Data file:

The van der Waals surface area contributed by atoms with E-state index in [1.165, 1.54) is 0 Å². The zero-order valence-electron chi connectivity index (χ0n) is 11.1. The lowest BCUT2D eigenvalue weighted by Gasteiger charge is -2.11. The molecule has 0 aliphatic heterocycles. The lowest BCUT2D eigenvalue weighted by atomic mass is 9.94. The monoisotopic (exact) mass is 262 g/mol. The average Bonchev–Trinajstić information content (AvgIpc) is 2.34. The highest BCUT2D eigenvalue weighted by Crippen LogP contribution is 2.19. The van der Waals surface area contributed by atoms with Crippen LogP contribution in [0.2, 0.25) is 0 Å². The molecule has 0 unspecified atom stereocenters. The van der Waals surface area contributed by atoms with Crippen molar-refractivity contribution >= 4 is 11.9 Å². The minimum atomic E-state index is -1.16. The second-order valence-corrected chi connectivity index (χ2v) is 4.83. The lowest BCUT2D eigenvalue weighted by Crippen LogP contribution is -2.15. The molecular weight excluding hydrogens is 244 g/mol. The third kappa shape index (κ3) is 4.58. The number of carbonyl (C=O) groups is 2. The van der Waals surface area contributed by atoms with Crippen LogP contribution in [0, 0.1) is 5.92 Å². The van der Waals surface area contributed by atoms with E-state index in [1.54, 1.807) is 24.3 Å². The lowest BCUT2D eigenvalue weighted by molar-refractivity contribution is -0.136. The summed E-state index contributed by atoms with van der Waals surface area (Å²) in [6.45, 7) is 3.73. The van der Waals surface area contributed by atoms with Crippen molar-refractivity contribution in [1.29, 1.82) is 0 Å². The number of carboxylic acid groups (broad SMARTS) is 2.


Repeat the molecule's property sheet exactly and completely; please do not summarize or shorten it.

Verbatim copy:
The van der Waals surface area contributed by atoms with E-state index in [1.165, 1.54) is 0 Å². The zero-order valence-electron chi connectivity index (χ0n) is 11.1. The lowest BCUT2D eigenvalue weighted by Gasteiger charge is -2.11. The molecule has 0 aliphatic heterocycles. The lowest BCUT2D eigenvalue weighted by atomic mass is 9.94. The monoisotopic (exact) mass is 262 g/mol. The average Bonchev–Trinajstić information content (AvgIpc) is 2.34. The highest BCUT2D eigenvalue weighted by Crippen LogP contribution is 2.19. The van der Waals surface area contributed by atoms with Crippen LogP contribution in [0.2, 0.25) is 0 Å². The molecule has 0 unspecified atom stereocenters. The van der Waals surface area contributed by atoms with Crippen molar-refractivity contribution >= 4 is 11.9 Å². The minimum atomic E-state index is -1.16. The second-order valence-corrected chi connectivity index (χ2v) is 4.83. The lowest BCUT2D eigenvalue weighted by Crippen LogP contribution is -2.15. The molecular weight excluding hydrogens is 244 g/mol. The third kappa shape index (κ3) is 4.58. The number of carbonyl (C=O) groups is 2. The van der Waals surface area contributed by atoms with Crippen LogP contribution in [0, 0.1) is 5.92 Å². The van der Waals surface area contributed by atoms with E-state index in [1.54, 1.807) is 24.3 Å². The lowest BCUT2D eigenvalue weighted by molar-refractivity contribution is -0.136. The summed E-state index contributed by atoms with van der Waals surface area (Å²) in [6.45, 7) is 3.73. The van der Waals surface area contributed by atoms with Crippen molar-refractivity contribution in [1.29, 1.82) is 0 Å². The number of carboxylic acid groups (broad SMARTS) is 2.